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Sum of an infinite series?

  1. Apr 15, 2012 #1
    1. The problem statement, all variables and given/known data

    Ʃ 4/(n(n+2)) from n=1 to n=infinity

    2. Relevant equations



    3. The attempt at a solution

    I tried using partial fractions to get A/n + B/(n+2), and I solved for A and B to get A=2 and B=-2

    I tried summing them up, so everything would cancel except the first & last term, but nothing cancels.

    I'm not sure of any other methods for finding sums or if I'm not just using this one wrong.

    Any help?
     
  2. jcsd
  3. Apr 15, 2012 #2

    HallsofIvy

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    Nothing cancels? Yes, partial fractions gives the addend as 2/n- 2/(n+2).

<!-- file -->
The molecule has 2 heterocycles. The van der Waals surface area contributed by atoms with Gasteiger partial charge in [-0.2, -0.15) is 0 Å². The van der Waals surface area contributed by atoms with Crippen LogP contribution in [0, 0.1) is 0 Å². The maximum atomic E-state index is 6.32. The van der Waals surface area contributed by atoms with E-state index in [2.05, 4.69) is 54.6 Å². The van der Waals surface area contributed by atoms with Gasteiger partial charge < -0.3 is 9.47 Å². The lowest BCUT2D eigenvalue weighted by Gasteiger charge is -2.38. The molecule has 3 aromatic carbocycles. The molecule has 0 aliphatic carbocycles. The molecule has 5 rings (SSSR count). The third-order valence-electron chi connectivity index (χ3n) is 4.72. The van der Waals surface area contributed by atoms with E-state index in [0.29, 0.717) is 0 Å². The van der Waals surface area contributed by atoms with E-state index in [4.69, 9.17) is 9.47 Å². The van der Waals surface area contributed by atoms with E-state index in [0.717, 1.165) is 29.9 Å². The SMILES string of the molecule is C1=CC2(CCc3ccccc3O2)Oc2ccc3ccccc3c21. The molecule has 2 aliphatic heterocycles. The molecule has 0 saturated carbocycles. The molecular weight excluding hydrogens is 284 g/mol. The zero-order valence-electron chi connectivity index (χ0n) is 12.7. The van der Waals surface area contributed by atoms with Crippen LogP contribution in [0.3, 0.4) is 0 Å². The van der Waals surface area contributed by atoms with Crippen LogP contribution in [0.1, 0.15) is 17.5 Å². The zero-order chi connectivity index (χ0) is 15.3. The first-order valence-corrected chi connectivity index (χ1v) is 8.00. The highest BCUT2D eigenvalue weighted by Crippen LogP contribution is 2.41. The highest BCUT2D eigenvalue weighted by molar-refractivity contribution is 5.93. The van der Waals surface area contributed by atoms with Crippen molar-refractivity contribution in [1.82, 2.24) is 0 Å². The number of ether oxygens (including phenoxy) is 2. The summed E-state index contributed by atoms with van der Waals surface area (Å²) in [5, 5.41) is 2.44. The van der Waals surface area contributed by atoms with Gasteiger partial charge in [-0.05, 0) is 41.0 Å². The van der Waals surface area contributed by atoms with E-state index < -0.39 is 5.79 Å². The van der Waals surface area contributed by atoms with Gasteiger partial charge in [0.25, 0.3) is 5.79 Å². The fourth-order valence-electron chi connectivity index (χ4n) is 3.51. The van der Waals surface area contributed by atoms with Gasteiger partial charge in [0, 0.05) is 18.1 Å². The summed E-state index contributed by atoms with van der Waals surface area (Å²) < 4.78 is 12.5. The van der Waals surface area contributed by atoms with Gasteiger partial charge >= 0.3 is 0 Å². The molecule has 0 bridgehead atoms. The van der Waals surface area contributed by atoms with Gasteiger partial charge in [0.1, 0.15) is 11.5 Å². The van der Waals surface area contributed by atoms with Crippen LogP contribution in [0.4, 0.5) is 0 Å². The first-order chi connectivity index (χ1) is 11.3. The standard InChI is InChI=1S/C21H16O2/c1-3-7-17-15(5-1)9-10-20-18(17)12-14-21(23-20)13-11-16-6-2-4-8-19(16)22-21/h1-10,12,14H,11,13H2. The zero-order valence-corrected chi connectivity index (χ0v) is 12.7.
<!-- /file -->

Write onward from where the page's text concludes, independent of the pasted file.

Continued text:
When n= 1, that is 2- 2/3.
    When n= 2, that is 1- 2/4.
    When n= 3, that is 2/3- 2/5.
    When n= 4, that is 2/4- 2/6.
    When n= 5, that is 2/5- 2/7.
    When n= 6, that is 2/6- 2/8.
    When n= 7, that is 2/7- 2/9
    etc.

    I see a lot cancelling!
     
  4. Apr 15, 2012 #3

    LCKurtz

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    You have the right idea. Try writing out the first 6 or so terms of$$
    \sum_1^\infty(\frac 2 n - \frac 2 {n+2})$$leaving in the parentheses and not simplifying as you go. You will see some terms that cancel in the middle. Once you do that write the first ##n## terms.

    [Edit]I see Halls types faster than I do.
     
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